As for water skiing, I've never tried it but it should offer plenty of opportunities for spiritual experiences. It requires an awareness of one's balance, timing, surroundings, and trust in others for safety. I don't see how rolling around, applying throws and locks on people makes one more incline to be spiritual. What is it about Aikido that makes it more spiritual than water skiing? Can you give an explicit example? Is it the bowing and clapping that makes it spiritual? I love Aikido and I've found a great deal of personal growth from it. But I just don't see how training in Aikido offers a unique spiritual opportunity that is any different than another passionate pursuit.
If you consider ki development as defined by the Ki Society as a spiritual practice, then that would fit your requirements. Ki development lessons are given with aikido classes or separately. There are separate ranks for ki development and a student is not able to achieve aikido rank until they reach a specific ki development rank.

Ki development would included things like ki development exercises, ki testing, ki meditation, ki breathing and kiatsu-ho, a healing form of acupressure with ki usage. Not only do Ki Society dojos regularly follow this curriculum, but many other aikido organizations that have been influenced by the Ki Society also follow similar teachings. So this would be hundreds of dojos internationally which have a spiritual practice built into the curriculum. Generally Aikikai dojos concentrate only on aikido techniques, but this would also vary from dojo to dojo.

Personally i don't consider what you do as being spiritual, but how you do it. One person can spend their day water skiing and another can water ski while meditating all day.

Nick Pagnucco
06-26-2006, 12:18 PM
I have to say, this has become a very good thread for me. Thank you, especially, to Mr. Mead and Mr. Modesto. I think it is an important issue to discuss how O-sensei's practice of aikido has or has not been reproduced, be it in terms of technique, spirituality, or conditioning.

That being said... I'm leaning toward Don's point of view on this one.

O-sensei's technique is social practice, and while it could be seen as a map, it need not automatically be seen that way, let alone what the map is specifically a representation of, or what it 'calls' us to do. The author (assumably O-sensei) cannot guarantee the correct reading of his texts without the use of very specific disciplining techniques, and the amount of variation and change within aikido over the last 60-70 years suggests that if the purpose of aikido was to create a spiritual vehicle that reproduced O-sensei's spirituality, then aikido has not been successful. Looking just at uchi-deshis, one cannot say that Shioda, Tohei, Sunadomari, Saito, Chiba, Saotome, or Kanai (to name just a very few) all have the same spirituality. The spirituality of aikido, and how it should inform aikido, are incredibly contested categories.

If one wishes to develop spirituality through aikido, I think this is a very possible endeavor, and also a very good one. However, it requires more than just the technique of aikido. The practice of aikido goes much farther than that. It includes an understanding of Budo, a structure to dojo organization (sensei, sempai/kohai relationships, amount of intensity allowed when and why, etc.). As such, I think some relatively stable organizations have developed some relatively standard ideas on spirituality/philosophy for their respective aikido practices. Simply knowing the right way to do move & do technique is not enough, as one needs a context to give those things meaning.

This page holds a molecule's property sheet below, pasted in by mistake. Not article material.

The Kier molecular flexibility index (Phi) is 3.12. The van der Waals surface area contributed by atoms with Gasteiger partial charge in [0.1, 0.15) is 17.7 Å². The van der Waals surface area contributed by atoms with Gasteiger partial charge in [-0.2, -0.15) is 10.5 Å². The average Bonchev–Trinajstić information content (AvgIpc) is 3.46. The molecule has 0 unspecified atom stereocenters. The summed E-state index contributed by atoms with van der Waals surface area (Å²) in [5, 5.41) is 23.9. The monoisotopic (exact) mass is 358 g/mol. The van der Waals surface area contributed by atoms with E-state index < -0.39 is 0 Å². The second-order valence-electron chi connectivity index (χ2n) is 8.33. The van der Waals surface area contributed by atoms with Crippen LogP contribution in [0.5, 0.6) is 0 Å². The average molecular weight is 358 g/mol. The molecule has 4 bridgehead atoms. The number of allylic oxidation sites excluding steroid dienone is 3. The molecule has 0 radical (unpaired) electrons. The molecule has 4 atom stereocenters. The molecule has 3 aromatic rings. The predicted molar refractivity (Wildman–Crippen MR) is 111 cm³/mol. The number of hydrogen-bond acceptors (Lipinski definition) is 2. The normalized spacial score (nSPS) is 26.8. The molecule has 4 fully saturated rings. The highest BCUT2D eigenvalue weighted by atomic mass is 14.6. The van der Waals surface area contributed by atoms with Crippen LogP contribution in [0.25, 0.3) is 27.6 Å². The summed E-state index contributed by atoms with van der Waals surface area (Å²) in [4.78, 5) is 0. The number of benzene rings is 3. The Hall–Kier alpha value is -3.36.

Because aikido practice is not homogenized by any means, the forms of spirituality it produces (or fails to) are legion.

jonreading
06-26-2006, 12:46 PM
In general, it is difficult to substantially prove spirituality is "taught" in aikido anymore, at least here in the states. I would tend to believe that spirituality is leaking out of aikido just as religion is leaking out of government, public schools and places where religious sensitivity is volatile. The pressure to keep our religious and spiritual beliefs internally is increasing as our society is becoming more critical of religious expression in any context. Public expression of spirituality is intimidating because we expose our more valued beliefs and thoughts for public scrutiny to which many no longer have appreciation or respect. Public expression is an intimidating thing because it holds us accountible for our beliefs through our actions. Humans rationalize all kinds of things, including our spirituality; we will reduce our spiritual commitment to the minimum amount of public commitment to reduce the potential for accountability and scrutiny. How many of us have answered a question under our breath with "I knew that?" The simple fact that you did not express the answer outwardly contradicts your statement. It more appropriate to mutter, "that's what I thought, but I did not say it aloud for fear that I would be wrong and publically accountible for my error."

Aikido is a perfect example of spiritual minimization. O'Sensei was deeply religious, almost (if not) fanantical; he received divine visions, joined a [cult], and believed he was posessed by a god. O'Sensei performed many actions, cleanings, exercises that represented his spiritual belief. Yet we choose to replicate in majority only physical exercises that may be veiled in their purpose. On one hand we claim that aikido is spiritual, yet on the other sheepishly concede that clapping during class is a religious activity from which some students abstain.